Alison Pepper has overcome many roadblocks in her life. When she was born, illness affected the part of her brain that assists with the functions to speak, read and write.
As an adult, she worked hard to improve these skills with a speech language therapist and sought out a tutor through the Project Adult Literacy Society (PALS). Her literacy skills grew stronger and she contributed to a photo essay project called, the way in, published by Literacy Alberta.
When she faced another challenge, she turned to her family physician, Dr. Robert Bradstock, for help. She had been working at a daycare for 15 years and wanted to find out if her brain could handle a higher level of schooling so she would be able to advance in her career.
“I’m trying my hardest to see how my brain is doing what weakness I have, and what strategies I can use to improve my life,” says Alison.
Dr. Bradstock referred her to Sharon Pelletier, an Edmonton Southside Primary Care Network mental health coordinator, to assist with the process of accessing services for a brain assessment.
Sharon explains that a neurological assessment can be very expensive if it is not covered by health benefits, which Alison did not have.
“She was going to go through a private psychologist, but my concern was she was going to put out all of this money and not get the information or the results she was looking for. She basically just wanted to know what parts of her brain were working well and what parts weren’t,” Sharon adds.
Instead, she suggested that Alison access free resources through the University of Alberta’s Clinical Assessment Services program or through Alberta Employment Industry and Immigration.
Alison, 48, tried to go through the government route but was told since she was employed, she didn’t need the brain assessment.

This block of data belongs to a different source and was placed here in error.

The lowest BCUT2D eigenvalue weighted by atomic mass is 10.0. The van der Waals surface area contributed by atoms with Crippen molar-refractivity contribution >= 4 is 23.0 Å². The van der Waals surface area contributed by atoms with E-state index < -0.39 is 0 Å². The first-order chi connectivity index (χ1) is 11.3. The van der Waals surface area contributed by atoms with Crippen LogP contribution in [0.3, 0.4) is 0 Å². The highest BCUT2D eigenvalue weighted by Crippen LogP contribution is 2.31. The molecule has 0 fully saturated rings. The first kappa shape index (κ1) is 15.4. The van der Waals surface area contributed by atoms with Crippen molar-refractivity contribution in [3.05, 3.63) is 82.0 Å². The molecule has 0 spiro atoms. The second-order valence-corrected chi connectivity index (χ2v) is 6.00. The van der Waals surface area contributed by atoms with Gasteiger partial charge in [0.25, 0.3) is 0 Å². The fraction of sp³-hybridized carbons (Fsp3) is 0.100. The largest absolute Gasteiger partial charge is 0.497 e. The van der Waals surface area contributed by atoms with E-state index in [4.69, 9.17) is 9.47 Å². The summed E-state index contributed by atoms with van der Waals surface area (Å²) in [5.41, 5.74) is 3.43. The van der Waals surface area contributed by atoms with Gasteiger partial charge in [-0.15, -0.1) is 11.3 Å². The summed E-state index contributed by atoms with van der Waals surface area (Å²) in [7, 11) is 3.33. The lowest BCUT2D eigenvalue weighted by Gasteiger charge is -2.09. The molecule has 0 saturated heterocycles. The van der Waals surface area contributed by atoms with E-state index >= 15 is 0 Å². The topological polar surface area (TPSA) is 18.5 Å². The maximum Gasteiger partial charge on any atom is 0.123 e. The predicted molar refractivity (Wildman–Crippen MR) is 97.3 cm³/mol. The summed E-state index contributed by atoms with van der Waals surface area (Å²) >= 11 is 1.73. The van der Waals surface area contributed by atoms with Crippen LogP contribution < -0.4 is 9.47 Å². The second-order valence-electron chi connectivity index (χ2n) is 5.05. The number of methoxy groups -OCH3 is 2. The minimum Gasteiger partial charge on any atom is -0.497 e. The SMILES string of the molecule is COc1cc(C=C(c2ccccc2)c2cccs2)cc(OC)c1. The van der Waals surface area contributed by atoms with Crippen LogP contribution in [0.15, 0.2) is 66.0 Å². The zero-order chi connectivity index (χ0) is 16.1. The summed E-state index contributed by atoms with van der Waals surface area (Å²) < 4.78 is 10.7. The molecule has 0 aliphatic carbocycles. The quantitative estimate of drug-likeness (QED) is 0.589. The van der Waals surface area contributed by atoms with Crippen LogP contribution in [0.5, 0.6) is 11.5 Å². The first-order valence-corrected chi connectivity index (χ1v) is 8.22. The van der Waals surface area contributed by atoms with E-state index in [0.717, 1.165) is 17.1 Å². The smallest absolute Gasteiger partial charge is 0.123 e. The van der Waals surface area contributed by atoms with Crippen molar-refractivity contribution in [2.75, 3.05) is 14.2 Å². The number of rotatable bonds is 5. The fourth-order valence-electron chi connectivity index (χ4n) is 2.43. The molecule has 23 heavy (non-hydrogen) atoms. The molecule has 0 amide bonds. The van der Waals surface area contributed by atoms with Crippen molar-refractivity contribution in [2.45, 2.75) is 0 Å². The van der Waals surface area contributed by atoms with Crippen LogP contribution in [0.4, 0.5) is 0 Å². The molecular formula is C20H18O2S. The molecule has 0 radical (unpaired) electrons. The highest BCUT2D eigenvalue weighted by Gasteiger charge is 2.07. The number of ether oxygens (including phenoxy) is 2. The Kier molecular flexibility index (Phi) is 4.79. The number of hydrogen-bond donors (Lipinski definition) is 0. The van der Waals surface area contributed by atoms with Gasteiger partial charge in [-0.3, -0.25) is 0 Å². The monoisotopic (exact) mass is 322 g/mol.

Sharon stepped in and went with Alison to her next appointment to advocate on her behalf. She explained to the government personnel that Alison may be underemployed and there is a chance she could get a higher paying job which would result in improving her self-esteem if she received some assessment and assistance.
“We made a professional argument for her,” says Sharon.
As a result, Alison had an appointment two weeks later. Before she met the psychologist, Sharon touched base to verify this was the service that Alison was looking for and it was.
Alison appreciated that Sharon could help navigate her through the system.
“Thank goodness she was there!” she says.
Sharon says Alison shouldn’t have to pay privately when there is an existing free program because she wants to increase her employability.
“If we can connect her to appropriate and cost effective resources, that it is better than having her wait a year for a private assessment, or having her pay a huge amount out of pocket,” she adds.
“Alison’s experience with the PCN shows how the team approach to a patient’s needs through the combined services of professionals can greatly impact a patient’s well being on so many levels.”